Legislation outlining a zero tolerance policy on bullying is being considered in Japan after a thirteen year-old boy was driven to suicide by classmates, reports Justin McCurry in the Christian Science Monitor.
The young boy, named Hiroki, jumped off the fourteenth floor of his apartment building after being subjected to daily verbal and physical abuse from his classmates. His teachers only issued a verbal warning to the offenders, which did nothing to stop the bullying.
This type of bullying is seen as a ârite of passage' in highly competitive Japanese school systems, but as Hiroki's case shows, it can lead to tragic consequences.
And data shows that bullying in Japan is on the rise:
"Statistics on school bullying vary, but new official data reveal a worrying trend. Regional legal affairs bureaus in Japan responded to a record 3,988 cases last year, an increase of more than 20 percent from 2011, the justice ministry said. The national police agency, meanwhile, said it had investigated 260 cases of school bullying in 2012, well up from the 113 cases in 2011."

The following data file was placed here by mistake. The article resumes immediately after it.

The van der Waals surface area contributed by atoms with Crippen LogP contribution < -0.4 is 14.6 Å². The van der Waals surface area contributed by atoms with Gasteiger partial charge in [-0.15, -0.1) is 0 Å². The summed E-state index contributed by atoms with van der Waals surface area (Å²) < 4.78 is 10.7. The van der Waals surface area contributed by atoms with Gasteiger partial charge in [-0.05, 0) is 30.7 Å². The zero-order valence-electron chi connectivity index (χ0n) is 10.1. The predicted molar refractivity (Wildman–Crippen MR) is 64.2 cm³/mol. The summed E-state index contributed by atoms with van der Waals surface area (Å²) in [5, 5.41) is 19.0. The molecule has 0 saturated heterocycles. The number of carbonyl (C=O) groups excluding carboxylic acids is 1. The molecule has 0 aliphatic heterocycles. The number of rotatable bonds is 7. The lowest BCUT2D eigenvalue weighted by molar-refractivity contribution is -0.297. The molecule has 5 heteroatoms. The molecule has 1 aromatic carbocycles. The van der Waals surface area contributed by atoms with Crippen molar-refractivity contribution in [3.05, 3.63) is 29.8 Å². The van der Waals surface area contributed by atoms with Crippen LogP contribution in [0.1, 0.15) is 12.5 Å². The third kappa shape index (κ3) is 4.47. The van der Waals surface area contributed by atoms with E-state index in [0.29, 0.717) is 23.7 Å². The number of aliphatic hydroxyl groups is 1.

At the end of June, the pending legislative fix will be voted on as part of Prime Minister Shinzo Abe's aggressive education reform efforts.
The legislation requires outside parties to address bullying cases where a student's life is in jeopardy. Police are to investigate any situation where there is an alleged crime, and guidance will be given to both the victims and perpetrators.
Teachers are encouraged to assert more control and to suspend bullies, and parents and teachers are to report any case of bullying to school authorities. There will also be a moral education class introduced into elementary and middles school curricula that the bill's authors hope will reverse the troubling trend of increasingly-common bullying.
Critiqs say that due to the environment of the schools, not much is likely to change. In Japan's high-pressure, high-achievement education system, teachers can be reluctant to report bullying because they are afraid to be seen as incompetent. The bill does not address the pressure of academic and conformity or the problems that impersonal, overcrowded classrooms can create.
"Mr. Naito, who has spent decades studying bullying, says an improvement in bullying statistics is unlikely without practical changes to the school environment. He describes Japan's schools as "untouchable communities" where students have no choice but to be there. "In an environment where students are forced to spend almost all their time together, they live under their own set of rules that aren't always acceptable in society," he says. "Students are forced to follow the pack, to think the way everyone else is thinking.""